CHIPS MOMAN 1937-2016 - COMING HOME
Produced by Chips Moman in Memphis 1985
The Chips Moman Story in early 2008, a controversial article appeared in The Commercial Appeal entitled Chips Moman: The Missing Man of Memphis Music. The comments on the article reflected the "complicated love-hate relationship" that Chips had with the city. I couldn't help but add my two cents, and spoke up about what a positive force Moman had been in the development of American Music, and blah blah. I was completely blown away when Chips longtime friend Marty Lacker contacted me and said Chips wanted to talk to me. Not a little nervous when I picked up the phone, I really couldn't believe that this legendary giant of a man had actually called me!
I literally felt like I was speaking with Elvis, or something, and I stammered my way through a few sentences before Chips went out of his way to put me at ease with his affable and genuine 'just one of the boys' manner. He appreciated what I had said in those comments, he told me, and that Marty had showed him the article I had written, and he liked it. This kind of stuff just doesn't happen too often, folks, believe me, and I can't tell you how awesome I thought it was that this man had taken the time to call and tell me that. We talked a little bit about his early days at Stax and the great R&B and Soul records he had cut at American - "That was the good stuff!," he said, and that was about it.
Memphis Boys: The Story of American Studios was released in 2010, I devoured it, and was lucky enough to connect with the author, Roben Jones, who came at the music from a different angle, and helped me to broaden my understanding of the man and his music.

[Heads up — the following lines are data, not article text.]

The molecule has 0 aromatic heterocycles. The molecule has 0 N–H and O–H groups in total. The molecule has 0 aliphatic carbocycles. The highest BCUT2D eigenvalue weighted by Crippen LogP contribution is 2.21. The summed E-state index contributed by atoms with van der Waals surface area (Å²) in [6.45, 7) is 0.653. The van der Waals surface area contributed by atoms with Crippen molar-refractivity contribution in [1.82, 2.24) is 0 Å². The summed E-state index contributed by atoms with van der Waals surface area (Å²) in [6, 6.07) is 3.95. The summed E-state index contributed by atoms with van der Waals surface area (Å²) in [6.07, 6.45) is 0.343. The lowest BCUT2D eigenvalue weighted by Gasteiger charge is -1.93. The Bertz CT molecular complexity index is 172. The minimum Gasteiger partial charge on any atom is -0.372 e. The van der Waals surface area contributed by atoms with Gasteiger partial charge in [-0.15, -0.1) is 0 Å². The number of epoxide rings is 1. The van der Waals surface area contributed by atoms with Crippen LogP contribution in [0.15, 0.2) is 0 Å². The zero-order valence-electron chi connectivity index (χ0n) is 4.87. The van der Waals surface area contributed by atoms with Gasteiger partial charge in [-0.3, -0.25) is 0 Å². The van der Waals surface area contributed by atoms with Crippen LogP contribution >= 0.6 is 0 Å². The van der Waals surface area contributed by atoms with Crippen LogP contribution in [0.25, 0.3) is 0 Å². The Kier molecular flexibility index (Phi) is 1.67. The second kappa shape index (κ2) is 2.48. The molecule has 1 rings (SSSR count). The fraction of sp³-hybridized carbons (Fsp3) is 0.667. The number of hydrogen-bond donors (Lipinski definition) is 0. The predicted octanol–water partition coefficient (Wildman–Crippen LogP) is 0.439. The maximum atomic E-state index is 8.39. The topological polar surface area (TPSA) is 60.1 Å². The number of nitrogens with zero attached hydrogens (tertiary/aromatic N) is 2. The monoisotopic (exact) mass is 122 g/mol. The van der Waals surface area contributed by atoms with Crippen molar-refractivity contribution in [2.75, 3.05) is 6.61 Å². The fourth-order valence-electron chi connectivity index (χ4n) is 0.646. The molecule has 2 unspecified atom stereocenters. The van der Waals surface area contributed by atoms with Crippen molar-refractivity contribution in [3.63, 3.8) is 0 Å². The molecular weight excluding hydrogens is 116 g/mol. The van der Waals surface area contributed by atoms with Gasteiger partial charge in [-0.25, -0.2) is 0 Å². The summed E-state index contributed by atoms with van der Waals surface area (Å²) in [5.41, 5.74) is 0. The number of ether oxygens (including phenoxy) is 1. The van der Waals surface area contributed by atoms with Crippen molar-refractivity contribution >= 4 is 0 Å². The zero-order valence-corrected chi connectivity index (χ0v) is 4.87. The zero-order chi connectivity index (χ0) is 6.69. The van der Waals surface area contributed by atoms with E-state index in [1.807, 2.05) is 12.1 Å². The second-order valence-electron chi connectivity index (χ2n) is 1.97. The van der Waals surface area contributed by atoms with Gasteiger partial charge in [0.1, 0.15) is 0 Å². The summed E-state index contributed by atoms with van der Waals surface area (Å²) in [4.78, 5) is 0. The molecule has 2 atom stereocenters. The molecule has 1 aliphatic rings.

The Triumphs. The show was incredible, and I got to hang out with Moman both during intermission and after the show back in the smoking section out in the parking lot. Amazing.
Darryl Carter and The Masqueraders, all of whom he hadn't seen since he closed American in 1972. He was so into it.
Country Music Hall of Fame, Michael Gray, was kind enough to let us hang out backstage with Chips, Bobby Emmons and the rest of 'The Boys' after his excellent interview of Moman for the Museum.
He just wanted to tell me, he said through his stroke-slurred speech, how much he appreciated all I had done... I felt the lump in my throat. "No," I told him, "I should be thanking you for all YOU have done for American Music, and I can promise you one thing - as long as I'm around there will be someone out here who will make sure that people never forget just how great and important your work continues to be..."
I hung up the phone and I wept.